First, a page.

American Association for Cancer Research
23266066cir180054-sup-196541_2_supp_5317889_pm9bw5.pdf (125.94 kB)

Figure S7 from Immune-Checkpoint Blockade Opposes CD8+ T-cell Suppression in Human and Murine Cancer

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journal contribution
posted on 2023-04-03, 23:24 authored by Lukas W. Pfannenstiel, C. Marcela Diaz-Montero, Ye F. Tian, Joseph Scharpf, Jennifer S. Ko, Brian R. Gastman

Supplementary Figure 7. CD3+ CD8+ PD-1+ Tim-3+ T cells were FACS sorted from dissociated TC-1 tumor grown in C57BL/6 mice. Sorted T cells were then stimulated for 12h in vitro in 96-well plates coated with anti-CD3 and anti-CD28. Golgistoptm was added to the culture to arrest vessicle exocytosis. Cells were then permeabilized and stained for IL-10 and IFNγ or isotype control antibodies used at the same concentration.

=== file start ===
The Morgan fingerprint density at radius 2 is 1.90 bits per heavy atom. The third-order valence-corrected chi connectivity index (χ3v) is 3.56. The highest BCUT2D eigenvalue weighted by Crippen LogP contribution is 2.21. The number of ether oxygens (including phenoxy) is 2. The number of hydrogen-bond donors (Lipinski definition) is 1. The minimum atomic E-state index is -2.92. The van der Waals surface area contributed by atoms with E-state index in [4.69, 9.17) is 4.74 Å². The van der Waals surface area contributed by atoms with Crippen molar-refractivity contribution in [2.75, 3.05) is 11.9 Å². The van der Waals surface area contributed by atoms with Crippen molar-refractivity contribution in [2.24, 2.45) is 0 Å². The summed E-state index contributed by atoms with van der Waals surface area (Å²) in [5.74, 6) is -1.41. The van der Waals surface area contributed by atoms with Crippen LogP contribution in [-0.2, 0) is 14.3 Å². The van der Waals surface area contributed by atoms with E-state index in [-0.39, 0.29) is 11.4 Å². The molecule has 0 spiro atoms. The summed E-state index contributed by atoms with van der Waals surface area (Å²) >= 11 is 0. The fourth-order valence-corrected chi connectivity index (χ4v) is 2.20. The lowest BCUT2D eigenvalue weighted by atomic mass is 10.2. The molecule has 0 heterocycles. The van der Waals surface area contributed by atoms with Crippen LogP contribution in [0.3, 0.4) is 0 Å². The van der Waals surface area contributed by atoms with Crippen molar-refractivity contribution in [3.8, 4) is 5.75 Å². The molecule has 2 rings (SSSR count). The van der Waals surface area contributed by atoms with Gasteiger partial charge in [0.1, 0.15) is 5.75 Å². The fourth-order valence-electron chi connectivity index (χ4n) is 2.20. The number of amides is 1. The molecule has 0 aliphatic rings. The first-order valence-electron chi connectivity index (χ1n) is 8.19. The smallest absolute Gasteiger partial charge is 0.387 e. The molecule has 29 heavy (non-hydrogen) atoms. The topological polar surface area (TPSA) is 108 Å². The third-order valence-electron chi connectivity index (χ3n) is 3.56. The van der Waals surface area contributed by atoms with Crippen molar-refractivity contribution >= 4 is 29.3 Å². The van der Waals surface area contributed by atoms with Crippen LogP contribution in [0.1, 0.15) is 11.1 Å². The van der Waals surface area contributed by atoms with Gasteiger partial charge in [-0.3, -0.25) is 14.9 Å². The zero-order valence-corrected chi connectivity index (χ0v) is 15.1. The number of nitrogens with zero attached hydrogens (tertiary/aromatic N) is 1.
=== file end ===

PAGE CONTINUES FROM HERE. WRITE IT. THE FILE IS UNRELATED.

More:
Immune-checkpoint blockade enhances antitumor responses against cancers. One cancer type that is sensitive to checkpoint blockade is squamous cell carcinoma of the head and neck (SCCHN), which we use here to study limitations of this treatment modality. We observed that CD8+ tumor-infiltrating lymphocytes (TILs) in SCCHN and melanoma express excess immune checkpoints components PD-1 and Tim-3 and are also CD27−/CD28−, a phenotype we previously associated with immune dysfunction and suppression. In ex vivo experiments, patients' CD8+ TILs with this phenotype suppressed proliferation of autologous peripheral blood T cells. Similar phenotype and function of TILs was observed in the TC-1 mouse tumor model. Treatment of TC-1 tumors with anti–PD-1 or anti–Tim-3 slowed tumor growth in vivo and reversed the suppressive function of multi-checkpoint+ CD8+ TIL. Similarly, treatment of both human and mouse PD-1+ Tim-3+ CD8+ TILs with anticheckpoint antibodies ex vivo reversed their suppressive function. These suppressive CD8+ TILs from mice and humans expressed ligands for PD-1 and Tim-3 and exerted their suppressive function via IL10 and close contact. To model therapeutic strategies, we combined anti–PD-1 blockade with IL7 cytokine therapy or with transfer of antigen-specific T cells. Both strategies resulted in synergistic antitumor effects and reduced suppressor cell function. These findings enhance our understanding of checkpoint blockade in cancer treatment and identify strategies to promote synergistic activities in the context of other immunotherapies.

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